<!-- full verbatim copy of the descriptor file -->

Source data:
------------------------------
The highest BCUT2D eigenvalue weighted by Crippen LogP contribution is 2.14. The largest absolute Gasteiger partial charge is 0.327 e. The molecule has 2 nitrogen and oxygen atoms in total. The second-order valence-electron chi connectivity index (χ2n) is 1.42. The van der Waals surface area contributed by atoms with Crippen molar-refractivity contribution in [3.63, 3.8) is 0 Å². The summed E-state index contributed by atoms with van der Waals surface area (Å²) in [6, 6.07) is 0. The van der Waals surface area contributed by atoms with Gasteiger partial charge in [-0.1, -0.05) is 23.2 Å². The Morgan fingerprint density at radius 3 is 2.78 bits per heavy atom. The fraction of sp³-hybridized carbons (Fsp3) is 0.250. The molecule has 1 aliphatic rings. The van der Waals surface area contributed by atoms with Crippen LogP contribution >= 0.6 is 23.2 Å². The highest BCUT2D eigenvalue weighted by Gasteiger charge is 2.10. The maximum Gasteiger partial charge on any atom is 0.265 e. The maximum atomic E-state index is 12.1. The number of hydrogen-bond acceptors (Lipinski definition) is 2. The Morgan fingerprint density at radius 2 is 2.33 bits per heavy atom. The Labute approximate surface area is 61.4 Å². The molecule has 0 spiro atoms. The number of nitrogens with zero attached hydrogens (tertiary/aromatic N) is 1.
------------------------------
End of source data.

The highest BCUT2D eigenvalue weighted by Crippen LogP contribution is 2.14. The largest absolute Gasteiger partial charge is 0.327 e. The molecule has 2 nitrogen and oxygen atoms in total. The second-order valence-electron chi connectivity index (χ2n) is 1.42. The van der Waals surface area contributed by atoms with Crippen molar-refractivity contribution in [3.63, 3.8) is 0 Å². The summed E-state index contributed by atoms with van der Waals surface area (Å²) in [6, 6.07) is 0. The van der Waals surface area contributed by atoms with Gasteiger partial charge in [-0.1, -0.05) is 23.2 Å². The Morgan fingerprint density at radius 3 is 2.78 bits per heavy atom. The fraction of sp³-hybridized carbons (Fsp3) is 0.250. The molecule has 1 aliphatic rings. The van der Waals surface area contributed by atoms with Crippen LogP contribution >= 0.6 is 23.2 Å². The highest BCUT2D eigenvalue weighted by Gasteiger charge is 2.10. The maximum Gasteiger partial charge on any atom is 0.265 e. The maximum atomic E-state index is 12.1. The number of hydrogen-bond acceptors (Lipinski definition) is 2. The Morgan fingerprint density at radius 2 is 2.33 bits per heavy atom. The Labute approximate surface area is 61.4 Å². The molecule has 0 spiro atoms. The number of nitrogens with zero attached hydrogens (tertiary/aromatic N) is 1.